It is not an uncommon scenario: one party to divorce wants to sell the marital property, the other does not. What happens? Can the court force the sale of the property?
The answer depends on the timing of the request and also the state. The following applies specifically to Indiana, as family law matters are generally governed by state law.
Before the parties finalize the divorce
There are situations when a party to the divorce can get a provisional – or temporary – order for a request during the divorce process. These orders are court orders that generally apply shortly after one party files for divorce. Examples of provisional orders allowed by Indiana law during a divorce generally include orders for:
- Temporary maintenance
- Temporary support or custody of a child from the marriage
- Possession of property
- Protective orders
Case in point
The courts recently addressed how to handle a request for a provisional order for the sale of a home in Rambo v. Rambo. In this divorce case, a wife asked for an order to sell the marital residence. The husband pushed back and instead asked for temporary, exclusive possession of the property.
The wife pointed to concerns about serious mold infestation within the home, making it uninhabitable and decreasing the value of the property. She stated that funds from the sale could help cover the cost of a mediator and other fees associated with the divorce. The husband countered that he had spent his retirement savings redoing the shop attached to the home so he could work from home and had not had an issue with the mold.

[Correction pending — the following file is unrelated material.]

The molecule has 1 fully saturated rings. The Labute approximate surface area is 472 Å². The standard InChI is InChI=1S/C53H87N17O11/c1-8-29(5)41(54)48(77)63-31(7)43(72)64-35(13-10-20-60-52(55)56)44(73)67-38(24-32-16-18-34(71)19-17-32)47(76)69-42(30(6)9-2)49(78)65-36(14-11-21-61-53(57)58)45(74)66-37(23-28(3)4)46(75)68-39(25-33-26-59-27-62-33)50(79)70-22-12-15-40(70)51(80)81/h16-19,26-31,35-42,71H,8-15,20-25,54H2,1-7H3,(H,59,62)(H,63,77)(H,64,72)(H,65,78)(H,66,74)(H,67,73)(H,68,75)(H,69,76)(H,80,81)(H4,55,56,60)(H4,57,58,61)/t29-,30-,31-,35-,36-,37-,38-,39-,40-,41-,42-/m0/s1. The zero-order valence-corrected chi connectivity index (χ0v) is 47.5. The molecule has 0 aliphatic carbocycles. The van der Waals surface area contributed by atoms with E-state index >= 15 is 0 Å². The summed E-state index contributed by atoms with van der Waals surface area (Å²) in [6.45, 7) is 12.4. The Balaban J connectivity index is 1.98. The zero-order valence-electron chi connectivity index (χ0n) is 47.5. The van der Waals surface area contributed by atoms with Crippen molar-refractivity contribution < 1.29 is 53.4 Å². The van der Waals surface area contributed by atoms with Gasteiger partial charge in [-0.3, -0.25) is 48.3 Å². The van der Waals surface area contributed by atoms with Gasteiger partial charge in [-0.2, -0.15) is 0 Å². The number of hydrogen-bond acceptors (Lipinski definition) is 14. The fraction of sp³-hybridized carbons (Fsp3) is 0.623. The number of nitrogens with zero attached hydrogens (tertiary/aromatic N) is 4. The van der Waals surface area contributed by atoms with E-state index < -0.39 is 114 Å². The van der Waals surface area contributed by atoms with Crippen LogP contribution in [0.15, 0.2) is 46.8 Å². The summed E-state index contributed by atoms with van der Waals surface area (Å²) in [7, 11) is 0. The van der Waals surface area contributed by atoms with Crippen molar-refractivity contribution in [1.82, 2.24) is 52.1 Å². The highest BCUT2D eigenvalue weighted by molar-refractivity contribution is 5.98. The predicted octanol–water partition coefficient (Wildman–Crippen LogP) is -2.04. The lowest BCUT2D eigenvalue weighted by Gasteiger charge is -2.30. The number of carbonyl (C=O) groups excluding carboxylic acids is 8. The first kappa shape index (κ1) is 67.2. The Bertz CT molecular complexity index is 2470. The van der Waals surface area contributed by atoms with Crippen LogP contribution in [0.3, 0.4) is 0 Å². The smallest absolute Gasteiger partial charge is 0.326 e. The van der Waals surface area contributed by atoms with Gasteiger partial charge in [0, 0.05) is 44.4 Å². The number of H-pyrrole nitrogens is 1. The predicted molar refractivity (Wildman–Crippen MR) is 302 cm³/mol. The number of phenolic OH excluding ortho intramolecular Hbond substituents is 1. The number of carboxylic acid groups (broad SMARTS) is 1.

Upon review of the evidence, the lower court agreed with the wife and ordered the couple to sell the property. The husband appealed this decision. The Court of Appeals reviewed the case and stated the provisional order to sell the marital residence was contrary to state law. Instead, the Court of Appeals noted that state law provides for possession of property as a form of relief with a provisional court order, but not the sale of property.
Since sale of property is not specifically listed as an option for relief in the law as listed above, the Court of Appeals stated it could not order the sale. It could, however, order the possession of property. As such, it reversed the order to sell the marital residence.
This leads to a second question: What if both parties agree to the sale during the period after filing for divorce but before finalizing the divorce? The Court of Appeals included a footnote that specifically addressed this situation, noting the holding was limited to cases where one or both parties to the divorce objected to the sale.
If both agreed, the sale could move forward.
After the parties finalize the divorce
It is important to point out that state law allows the court to govern the distribution of marital property subject to the dissolution of the marriage upon the finalization of the action. The case above looked specifically at that time period between filing for divorce and finalizing the divorce. The court cannot require the sale over the other party’s objections at that point in time – but it can as part of the final divorce decree.
The law specifically states that the court can order the sale of the property “under such conditions as the court prescribes and dividing the proceeds of the sale” between the parties as it deems fit as part of the final property settlement agreement.
Property division can be a contentious issue in any divorce. An experienced family law attorney can help individuals going through a divorce to understand their rights in this process.